Formed over 5000 years ago, the Courland Isthmus is a marvel of geology, a 70 mile long Sahara that’s never more than a mile and a half wide, separating the Baltic Sea from the Courland lagoon. The isthmus is broken in the North by the Memel straits, the outlet for the tributaries of the Neman river delta. This magical place, also known as the Neringa peninsular, was listed as one of UNESCO’s world heritage sites in the year 2000. The peninsular is fascinatingly flat, yet its Parnidis sand dune is the second highest in Europe after Pyla in France.
The southern part of the peninsular still belongs to Russia and has the oblast name of Kaliningrad. The entire isthmus, which has remained intact throughout the century, is now protected by two national parks, one Lithuanian and one Russian. During the times of the Soviet occupation the whole isthmus was closed to foreigners and could only receive the holidaying ‘Nomenklatura.’
Whether or not it was intentional these protection measures have ensured that hundreds of species of vertebrates have chosen the peninsular as their home. There are migratory and non-migratory birds (herons, gulls) and mammals (including foxes, pine martens, stoats, wild boars and even lynxes.) The forests consist mainly of pines; however you will also find spruce, birch, alder and oak trees. In the spring there is an explosion of nature with rampant lichens, flowers and mushrooms that Lithuanians love almost to the extent of worshipping.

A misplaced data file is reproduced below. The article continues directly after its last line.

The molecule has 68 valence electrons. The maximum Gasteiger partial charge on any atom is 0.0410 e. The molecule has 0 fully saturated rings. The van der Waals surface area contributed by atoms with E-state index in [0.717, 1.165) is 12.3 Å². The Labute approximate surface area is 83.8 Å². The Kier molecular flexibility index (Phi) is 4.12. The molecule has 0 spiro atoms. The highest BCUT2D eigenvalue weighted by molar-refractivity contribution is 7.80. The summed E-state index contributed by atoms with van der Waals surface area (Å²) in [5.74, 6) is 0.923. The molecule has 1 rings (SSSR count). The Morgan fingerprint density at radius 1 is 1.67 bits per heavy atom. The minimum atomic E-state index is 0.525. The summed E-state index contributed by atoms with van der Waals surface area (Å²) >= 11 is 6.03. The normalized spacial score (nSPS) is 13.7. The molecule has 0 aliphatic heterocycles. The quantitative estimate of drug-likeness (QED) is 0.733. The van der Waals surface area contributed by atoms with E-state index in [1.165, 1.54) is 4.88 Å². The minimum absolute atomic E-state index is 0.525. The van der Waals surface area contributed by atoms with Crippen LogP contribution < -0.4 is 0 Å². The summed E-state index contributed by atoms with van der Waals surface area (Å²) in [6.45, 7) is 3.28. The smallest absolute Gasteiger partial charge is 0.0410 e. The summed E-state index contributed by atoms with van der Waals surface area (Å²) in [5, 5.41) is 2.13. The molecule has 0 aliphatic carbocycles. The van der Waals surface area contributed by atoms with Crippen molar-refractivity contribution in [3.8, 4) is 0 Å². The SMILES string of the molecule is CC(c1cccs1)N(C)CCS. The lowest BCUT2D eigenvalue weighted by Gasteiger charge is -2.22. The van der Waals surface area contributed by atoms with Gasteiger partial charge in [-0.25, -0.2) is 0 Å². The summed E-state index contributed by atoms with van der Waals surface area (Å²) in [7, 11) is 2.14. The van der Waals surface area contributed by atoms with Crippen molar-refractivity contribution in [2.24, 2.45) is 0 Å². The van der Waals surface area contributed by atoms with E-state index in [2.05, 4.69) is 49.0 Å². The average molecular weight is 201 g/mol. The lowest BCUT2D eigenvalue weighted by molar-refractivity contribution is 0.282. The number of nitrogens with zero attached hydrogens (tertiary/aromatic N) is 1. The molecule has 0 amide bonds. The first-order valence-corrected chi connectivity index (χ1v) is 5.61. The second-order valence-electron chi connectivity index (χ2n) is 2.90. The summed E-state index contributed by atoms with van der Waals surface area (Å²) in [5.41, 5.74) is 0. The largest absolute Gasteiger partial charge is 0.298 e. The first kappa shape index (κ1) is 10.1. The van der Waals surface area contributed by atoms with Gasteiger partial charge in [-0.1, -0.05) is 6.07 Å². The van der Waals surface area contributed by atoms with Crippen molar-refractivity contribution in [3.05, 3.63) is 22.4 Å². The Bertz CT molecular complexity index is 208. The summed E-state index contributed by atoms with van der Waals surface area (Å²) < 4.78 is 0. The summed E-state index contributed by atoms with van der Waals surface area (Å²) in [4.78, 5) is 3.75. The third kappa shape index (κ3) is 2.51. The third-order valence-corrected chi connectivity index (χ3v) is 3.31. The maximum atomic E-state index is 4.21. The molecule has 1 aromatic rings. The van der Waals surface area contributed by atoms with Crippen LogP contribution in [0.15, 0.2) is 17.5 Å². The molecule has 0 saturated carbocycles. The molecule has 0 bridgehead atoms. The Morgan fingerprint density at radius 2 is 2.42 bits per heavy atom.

You can put your suitcases down in the little seaside resort of Nida which is highly regarded by both Germans and Lithuanians. The immense white sandy beach (which has the environmental blue flag status) of this old fishing village will delight lovers of wild, open spaces. You can also practice every kind of sail sport here. The German novelist Thomas Mann came to holiday in this resort with his family for two consecutive years and stayed in a house which has since become a cultural centre named after him. Jean-Paul Sartre and Simone de Beauvoir also stayed at Nida during the summer of 1965.
As well as walking, cycling remains one of the best ways to enjoy the Courland isthmus. Winding in and out of the pine covered dunes, old wooden houses and abandoned German cemeteries, a cycling path takes you from Nida to Juodkrante, passing through the villages of Preila and Pervalka.
With a bit of luck you might even find a precious piece of amber. The sea has been washing it up onto the shores of the isthmus for thousands of years.